invoking the client device to upload the data associated with the information item into the user account associated with the second application and the mobile terminal at the remote server.
3. The method of claim 1, further comprising:
after uploading the data associated with the information item to the remote server:
detecting a user instruction to retrieve information items associated with the first application from the remote server at the client device;
in response to the user instruction:
submitting a request for the information items associated with the first application to the remote server using the second application; and
displaying at least a subset of the information items returned by the remote server; and
detecting a user selection of one of the displayed information items;
in response to the user selection, rendering the user-selected information item using the first application at the client device.
4. The method of claim 1, wherein the information item is one selected from the group consisting of an image, a web page, a URL, a text message, a text document, an audio stream, a video stream, and a geographical location.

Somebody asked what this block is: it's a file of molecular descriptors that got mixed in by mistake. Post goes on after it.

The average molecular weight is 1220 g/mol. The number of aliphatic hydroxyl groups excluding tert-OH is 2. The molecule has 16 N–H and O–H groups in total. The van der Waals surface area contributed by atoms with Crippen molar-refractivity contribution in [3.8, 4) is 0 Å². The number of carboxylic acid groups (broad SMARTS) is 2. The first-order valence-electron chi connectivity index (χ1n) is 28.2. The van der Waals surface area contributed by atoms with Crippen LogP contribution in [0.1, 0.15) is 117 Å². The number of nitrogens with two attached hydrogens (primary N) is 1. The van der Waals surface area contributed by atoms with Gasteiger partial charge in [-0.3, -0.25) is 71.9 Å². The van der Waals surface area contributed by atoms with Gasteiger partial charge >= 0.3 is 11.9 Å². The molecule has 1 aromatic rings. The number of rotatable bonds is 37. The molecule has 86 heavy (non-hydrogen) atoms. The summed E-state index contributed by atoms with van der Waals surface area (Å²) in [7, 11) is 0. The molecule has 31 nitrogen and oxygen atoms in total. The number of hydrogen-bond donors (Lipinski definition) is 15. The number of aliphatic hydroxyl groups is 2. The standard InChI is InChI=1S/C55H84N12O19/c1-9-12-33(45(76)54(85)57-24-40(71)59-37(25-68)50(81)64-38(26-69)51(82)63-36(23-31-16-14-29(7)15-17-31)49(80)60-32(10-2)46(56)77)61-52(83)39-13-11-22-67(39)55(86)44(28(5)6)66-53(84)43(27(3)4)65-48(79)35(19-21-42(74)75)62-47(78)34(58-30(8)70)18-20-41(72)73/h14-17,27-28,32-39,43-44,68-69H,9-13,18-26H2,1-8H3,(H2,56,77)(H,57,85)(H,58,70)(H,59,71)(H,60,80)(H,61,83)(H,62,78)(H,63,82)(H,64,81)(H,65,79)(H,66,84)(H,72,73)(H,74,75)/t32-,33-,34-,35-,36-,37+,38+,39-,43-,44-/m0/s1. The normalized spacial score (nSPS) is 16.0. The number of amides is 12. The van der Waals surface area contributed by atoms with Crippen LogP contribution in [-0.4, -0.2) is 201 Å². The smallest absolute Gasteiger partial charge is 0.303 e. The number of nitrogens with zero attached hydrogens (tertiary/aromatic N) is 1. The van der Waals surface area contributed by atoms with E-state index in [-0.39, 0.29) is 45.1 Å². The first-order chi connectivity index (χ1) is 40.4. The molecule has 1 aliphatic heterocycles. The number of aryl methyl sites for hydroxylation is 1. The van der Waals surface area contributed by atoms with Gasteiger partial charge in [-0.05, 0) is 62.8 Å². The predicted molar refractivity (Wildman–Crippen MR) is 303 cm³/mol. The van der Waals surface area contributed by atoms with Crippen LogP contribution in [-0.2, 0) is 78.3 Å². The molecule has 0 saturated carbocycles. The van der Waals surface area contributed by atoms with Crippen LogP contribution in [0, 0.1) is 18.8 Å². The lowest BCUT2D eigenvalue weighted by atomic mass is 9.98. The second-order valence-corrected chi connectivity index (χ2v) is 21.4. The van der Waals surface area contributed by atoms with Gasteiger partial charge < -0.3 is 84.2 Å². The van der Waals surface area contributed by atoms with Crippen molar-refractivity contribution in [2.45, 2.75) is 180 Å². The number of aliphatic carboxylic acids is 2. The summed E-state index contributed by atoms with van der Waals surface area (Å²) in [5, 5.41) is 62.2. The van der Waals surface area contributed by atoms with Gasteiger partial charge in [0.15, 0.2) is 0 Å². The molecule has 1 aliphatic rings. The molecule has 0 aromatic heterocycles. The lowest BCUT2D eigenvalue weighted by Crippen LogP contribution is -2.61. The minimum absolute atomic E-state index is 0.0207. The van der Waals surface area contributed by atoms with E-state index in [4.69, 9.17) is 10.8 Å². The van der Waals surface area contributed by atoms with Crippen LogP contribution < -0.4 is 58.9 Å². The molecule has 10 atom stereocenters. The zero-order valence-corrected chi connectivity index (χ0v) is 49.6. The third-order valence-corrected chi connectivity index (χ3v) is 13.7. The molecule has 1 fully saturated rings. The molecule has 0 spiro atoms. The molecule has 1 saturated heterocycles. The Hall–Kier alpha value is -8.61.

5. The method of claim 1, wherein the second application runs on the mobile terminal and the upload of the data associated with the information item rendered on the client device to the remote server further includes:
sending a query to the remote server, the query including an identity of the information item;
receiving a response to the query from the remote server, the response indicating whether there is an existing copy of data associated with the information item at the remote server and, if existing, an address of the data associated with the information item stored at the remote server; and
determining a timing of uploading the data associated with the information item to the remote server if there is no existing copy of the data associated with the information item at the remote server.
6. The method of claim 5, wherein determining a timing of uploading the data associated with the information item to the remote server further includes:
detecting that the mobile terminal has an active Wi-Fi connection to the remote server; and
automatically uploading the data associated with the information item to the remote server using the Wi-Fi connection.
7. The method of claim 6, further comprising:
while uploading the data associated with the information item to the remote server using the Wi-Fi connection:
detecting that the mobile terminal no longer has an active Wi-Fi connection to the remote server;
suspending the upload of the data associated with the information item to the remote server; and
saving information regarding the suspension at the mobile terminal so that the mobile terminal can resume the upload in the future using the saved information.
8. The method of claim 5, wherein determining a timing of uploading the data associated with the information item to the remote server further includes: